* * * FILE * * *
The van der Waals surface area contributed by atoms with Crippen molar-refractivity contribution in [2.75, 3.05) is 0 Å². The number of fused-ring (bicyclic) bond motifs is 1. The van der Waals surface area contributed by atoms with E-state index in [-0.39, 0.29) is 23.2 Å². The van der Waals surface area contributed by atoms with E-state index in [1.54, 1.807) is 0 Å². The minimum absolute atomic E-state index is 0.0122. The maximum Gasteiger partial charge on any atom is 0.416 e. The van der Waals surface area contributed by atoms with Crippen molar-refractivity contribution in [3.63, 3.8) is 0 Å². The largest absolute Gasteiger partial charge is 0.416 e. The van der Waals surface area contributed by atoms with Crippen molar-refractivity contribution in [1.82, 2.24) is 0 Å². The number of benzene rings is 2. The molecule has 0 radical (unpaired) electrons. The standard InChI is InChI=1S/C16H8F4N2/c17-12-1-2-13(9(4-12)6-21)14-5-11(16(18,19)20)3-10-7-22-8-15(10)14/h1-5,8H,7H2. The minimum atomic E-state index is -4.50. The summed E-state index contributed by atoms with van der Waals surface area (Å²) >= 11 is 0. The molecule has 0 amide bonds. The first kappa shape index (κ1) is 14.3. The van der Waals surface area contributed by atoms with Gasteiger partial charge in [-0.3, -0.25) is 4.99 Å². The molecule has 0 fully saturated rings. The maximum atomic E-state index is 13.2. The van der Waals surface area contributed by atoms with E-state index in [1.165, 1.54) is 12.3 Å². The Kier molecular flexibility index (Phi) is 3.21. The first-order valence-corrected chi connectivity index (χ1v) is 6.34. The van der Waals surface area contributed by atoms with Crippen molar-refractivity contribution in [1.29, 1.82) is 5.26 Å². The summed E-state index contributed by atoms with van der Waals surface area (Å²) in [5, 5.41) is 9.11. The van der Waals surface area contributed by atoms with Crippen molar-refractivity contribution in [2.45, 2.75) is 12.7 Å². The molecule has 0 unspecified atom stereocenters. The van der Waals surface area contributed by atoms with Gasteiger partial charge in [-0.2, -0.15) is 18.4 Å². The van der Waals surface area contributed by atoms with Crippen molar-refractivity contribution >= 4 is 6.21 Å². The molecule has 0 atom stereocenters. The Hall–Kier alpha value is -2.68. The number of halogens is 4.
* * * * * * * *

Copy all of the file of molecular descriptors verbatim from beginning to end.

The van der Waals surface area contributed by atoms with Crippen molar-refractivity contribution in [2.75, 3.05) is 0 Å². The number of fused-ring (bicyclic) bond motifs is 1. The van der Waals surface area contributed by atoms with E-state index in [-0.39, 0.29) is 23.2 Å². The van der Waals surface area contributed by atoms with E-state index in [1.54, 1.807) is 0 Å². The minimum absolute atomic E-state index is 0.0122. The maximum Gasteiger partial charge on any atom is 0.416 e. The van der Waals surface area contributed by atoms with Crippen molar-refractivity contribution in [3.63, 3.8) is 0 Å². The largest absolute Gasteiger partial charge is 0.416 e. The van der Waals surface area contributed by atoms with Crippen molar-refractivity contribution in [1.82, 2.24) is 0 Å². The number of benzene rings is 2. The molecule has 0 radical (unpaired) electrons. The standard InChI is InChI=1S/C16H8F4N2/c17-12-1-2-13(9(4-12)6-21)14-5-11(16(18,19)20)3-10-7-22-8-15(10)14/h1-5,8H,7H2. The minimum atomic E-state index is -4.50. The summed E-state index contributed by atoms with van der Waals surface area (Å²) >= 11 is 0. The molecule has 0 amide bonds. The first kappa shape index (κ1) is 14.3. The van der Waals surface area contributed by atoms with Gasteiger partial charge in [-0.3, -0.25) is 4.99 Å². The molecule has 0 fully saturated rings. The maximum atomic E-state index is 13.2. The van der Waals surface area contributed by atoms with E-state index in [1.165, 1.54) is 12.3 Å². The Kier molecular flexibility index (Phi) is 3.21. The first-order valence-corrected chi connectivity index (χ1v) is 6.34. The van der Waals surface area contributed by atoms with Crippen molar-refractivity contribution in [1.29, 1.82) is 5.26 Å². The summed E-state index contributed by atoms with van der Waals surface area (Å²) in [5, 5.41) is 9.11. The van der Waals surface area contributed by atoms with Crippen molar-refractivity contribution in [2.45, 2.75) is 12.7 Å². The molecule has 0 unspecified atom stereocenters. The van der Waals surface area contributed by atoms with Gasteiger partial charge in [-0.2, -0.15) is 18.4 Å². The van der Waals surface area contributed by atoms with Crippen molar-refractivity contribution >= 4 is 6.21 Å². The molecule has 0 atom stereocenters. The Hall–Kier alpha value is -2.68. The number of halogens is 4.